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Predator: The Original Screenplay is Green for a Reason!

21 Feb

By Ed Sum
(The Vintage Tempest)

Despite an iffy future for the Predator franchise, I’ve enjoyed the first film for what it was–a tale of who is the alpha. Whether that belonged to man or alien, that was besides the point. Arnold Schwarzenegger and all the heavyweights from that time certainly exercised their testosterone.

The challenge I found was in balancing a “Shootout at the OK corral” type narrative with something of mystery–about alien invaders coming to Earth and in this film, it was all about sport! However, what the first two films created was an intrigue for a species rooted in our primal lore about simply surviving. The mythology was never set in stone. It was made up on the spot as new writers and producers joined the fore. Original producer Joel Silver turned the first treatment that was more pulp science fiction orientated into a cat and mouse style chase.

The sequels and merchandise that followed–including Dark Horse’s foray into cross media projects –had me excited to see just how far back this species visited Earth. I was deadly curious to see how this society works, and now (and no doubt due to the success of William Gibson’s Aliens 3 getting printed), we get to see another screenplay adapted to comic book form! To see how much of Jim and John Thomas screenplay survived will have me very curious, and waiting for this work to hit stands.

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On Isa Willinger’s Hi A.I. and When Androids Dream of Electric Sheep

11 Feb

nullBy Ed Sum
(The Vintage Tempest)

Playing at Victoria Film Festival 2020
Feb 12 | 3:15 PM | SilverCity #3

Spoiler Alert

Isa Willinger‘s Hi A.I. is a bizarre and long documentary about attempting to replicate human behaviour. This filmmaker shows how they work in the modern world than science fiction. We all worry about something along the lines of Terminator ala Skynet or I, Robot will take a decade or two more to realize before coders can replicate how the brain works to create that level of uncertainty.

Thankfully, this film is not about the dangers of artificial intelligence. If we can ignore the aspect of trying to put the technology into a human body (it’s still creepy to look at no matter what), the possibilities are endless. We are not there for cognitive ability, but it’s fascinating to see where we are with it now. The creations on display here aren’t ghosts in the shell or a machine either. Gilbert Ryle explains cognizance quite well and reference to his work was brief.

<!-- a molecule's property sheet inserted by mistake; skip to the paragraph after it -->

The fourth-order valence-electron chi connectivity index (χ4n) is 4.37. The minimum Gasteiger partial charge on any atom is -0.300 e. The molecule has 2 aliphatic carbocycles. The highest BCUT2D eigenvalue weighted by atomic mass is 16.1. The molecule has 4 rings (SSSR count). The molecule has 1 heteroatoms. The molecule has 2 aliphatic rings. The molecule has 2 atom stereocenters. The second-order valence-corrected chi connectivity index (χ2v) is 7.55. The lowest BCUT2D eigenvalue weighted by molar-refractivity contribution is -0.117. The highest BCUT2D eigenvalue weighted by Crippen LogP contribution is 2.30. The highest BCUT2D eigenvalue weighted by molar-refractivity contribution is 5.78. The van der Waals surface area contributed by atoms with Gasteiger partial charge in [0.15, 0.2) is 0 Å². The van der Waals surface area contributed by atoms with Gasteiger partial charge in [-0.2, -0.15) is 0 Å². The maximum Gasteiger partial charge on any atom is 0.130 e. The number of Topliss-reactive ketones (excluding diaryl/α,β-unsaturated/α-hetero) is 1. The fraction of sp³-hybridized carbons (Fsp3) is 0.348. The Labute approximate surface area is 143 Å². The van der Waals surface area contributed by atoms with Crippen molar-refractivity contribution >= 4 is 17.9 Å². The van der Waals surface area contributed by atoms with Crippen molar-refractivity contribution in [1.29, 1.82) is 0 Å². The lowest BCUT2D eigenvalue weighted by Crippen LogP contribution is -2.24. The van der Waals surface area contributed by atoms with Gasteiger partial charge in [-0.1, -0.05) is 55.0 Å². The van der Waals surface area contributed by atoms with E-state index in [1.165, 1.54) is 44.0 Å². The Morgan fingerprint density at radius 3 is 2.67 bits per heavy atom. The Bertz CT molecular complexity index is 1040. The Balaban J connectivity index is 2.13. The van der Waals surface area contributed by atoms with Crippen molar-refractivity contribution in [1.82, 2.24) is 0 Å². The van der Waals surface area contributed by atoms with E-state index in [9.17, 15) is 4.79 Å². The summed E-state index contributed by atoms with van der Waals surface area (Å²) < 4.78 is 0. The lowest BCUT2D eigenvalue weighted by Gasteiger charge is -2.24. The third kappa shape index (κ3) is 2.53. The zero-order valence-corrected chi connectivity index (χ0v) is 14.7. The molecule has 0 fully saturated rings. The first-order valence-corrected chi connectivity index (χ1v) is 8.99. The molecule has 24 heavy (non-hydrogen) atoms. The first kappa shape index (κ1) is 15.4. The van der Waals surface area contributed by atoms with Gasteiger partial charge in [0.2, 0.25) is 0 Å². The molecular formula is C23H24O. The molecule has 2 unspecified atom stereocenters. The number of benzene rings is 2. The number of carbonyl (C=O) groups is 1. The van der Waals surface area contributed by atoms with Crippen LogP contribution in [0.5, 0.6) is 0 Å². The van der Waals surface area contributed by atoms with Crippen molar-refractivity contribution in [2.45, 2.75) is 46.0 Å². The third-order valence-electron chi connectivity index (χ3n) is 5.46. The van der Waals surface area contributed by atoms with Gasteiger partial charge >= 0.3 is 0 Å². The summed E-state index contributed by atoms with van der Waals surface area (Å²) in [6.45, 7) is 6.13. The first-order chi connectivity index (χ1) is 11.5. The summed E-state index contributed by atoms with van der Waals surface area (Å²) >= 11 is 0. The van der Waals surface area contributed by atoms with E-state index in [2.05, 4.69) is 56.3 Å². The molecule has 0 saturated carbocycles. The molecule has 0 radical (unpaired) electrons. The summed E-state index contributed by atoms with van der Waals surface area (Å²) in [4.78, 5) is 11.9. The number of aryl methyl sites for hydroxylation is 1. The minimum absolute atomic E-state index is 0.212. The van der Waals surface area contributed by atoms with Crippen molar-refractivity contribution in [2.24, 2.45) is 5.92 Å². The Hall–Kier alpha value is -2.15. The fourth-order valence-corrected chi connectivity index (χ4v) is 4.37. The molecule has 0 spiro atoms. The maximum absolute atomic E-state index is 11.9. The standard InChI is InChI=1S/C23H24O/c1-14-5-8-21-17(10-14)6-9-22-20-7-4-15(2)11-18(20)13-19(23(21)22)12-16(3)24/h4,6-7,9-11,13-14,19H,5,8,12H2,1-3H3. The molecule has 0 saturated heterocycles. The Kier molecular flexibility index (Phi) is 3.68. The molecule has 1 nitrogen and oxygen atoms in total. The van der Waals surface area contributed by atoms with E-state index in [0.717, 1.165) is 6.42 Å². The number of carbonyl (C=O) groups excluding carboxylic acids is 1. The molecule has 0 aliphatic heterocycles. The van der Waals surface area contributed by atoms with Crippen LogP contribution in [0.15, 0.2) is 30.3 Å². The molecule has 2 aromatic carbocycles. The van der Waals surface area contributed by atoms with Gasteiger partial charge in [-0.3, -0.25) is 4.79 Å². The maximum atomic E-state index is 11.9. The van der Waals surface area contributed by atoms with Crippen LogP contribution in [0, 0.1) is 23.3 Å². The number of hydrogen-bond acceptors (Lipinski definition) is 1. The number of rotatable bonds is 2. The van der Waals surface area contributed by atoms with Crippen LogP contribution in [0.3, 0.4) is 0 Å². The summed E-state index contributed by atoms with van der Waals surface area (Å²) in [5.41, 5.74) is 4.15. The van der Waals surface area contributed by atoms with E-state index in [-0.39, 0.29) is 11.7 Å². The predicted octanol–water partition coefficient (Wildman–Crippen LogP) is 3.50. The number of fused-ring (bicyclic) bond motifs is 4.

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[Victoria Film Festival 2020] Entering the Vast of the Night, A Movie Review

9 Feb

By Ed Sum
(The Vintage Tempest)

Spoiler Alert

When much of the movie takes place in the Vast of the Night, the movie theatre (or your home video setup when it arrives to streaming) better be colour corrected to enjoy the picturesque nuances crafted by director Andrew Patterson and cinematographer M.I. Littin-Menz. Even the use of solid blacks for long moments of dialogue gives a sense of you’re listening to a radio play than a feature length film.

The technical work behind this micro budget film is nothing but short of brilliant. I suspect the cameraman used a drone to create a beautiful long tracking sequence which stretched from one end of a small town to another. The tale, without giving too much away, deals with themes common for the era it’s set in–fear of the cold war and a threat nobody expects.

We’re not talking about what’s happening south of the border either. In Cayuga, New Mexico, all seems normal. The two nerdy teens, a self-assured Everett (Jake Horowitz) who works at the radio station and a very gabby Fay (Sierra McCormick), a switchboard operator, are the focus. Both performers have a sweet chemistry as they try to figure out what’s going on in true Hitchcock fashion. They are very capable of solving the best crimes in ala Nancy Drew too. It’s easy for me to know the outcome because of my enjoyment of this sci-fi suspense genre, but these kids are in the dark until the adults they are in contact with reveal an unsettling truth. To know more, this review is split. Huge spoilers are coming.

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The Vintage Tempest’s Picks of the Victoria Film Festival

5 Feb
Image result for victoria film festival 2020

Runs Feb 7 to 16th at various locations in Victoria, BC

By Ed Sum
(The Vintage Tempest)

By my count, I believe the Victoria Film Festival is celebrating 25 glorious years! Congratulations! I remember starting to go see this event when they are younger way back when, with Edison and Leo (2008). catching my attention. As a fan of all forms of animation, I found it tough to find the indie material to watch on the big screen.

After that was The Chef of South Polar (2009) to cater to my foodie interests. This organization has  Feast! (runs in the month of June ) for those who love the theme of food, and B-Fest to celebrate the best of pop culture cinema over the summer.

This local event began in 1995 and grew to include the series, “In Conversation With” and “Jammies & Toons.” Both are worth going to, as this event never fails to get fascinating directors or performers to discuss their work. This year they got Bill Nighy and in no time flat, the event is sold out! I’m not surprised and am sad I was not swift as Davy Jones to snag my ticket.

My picks for this year include: Continue reading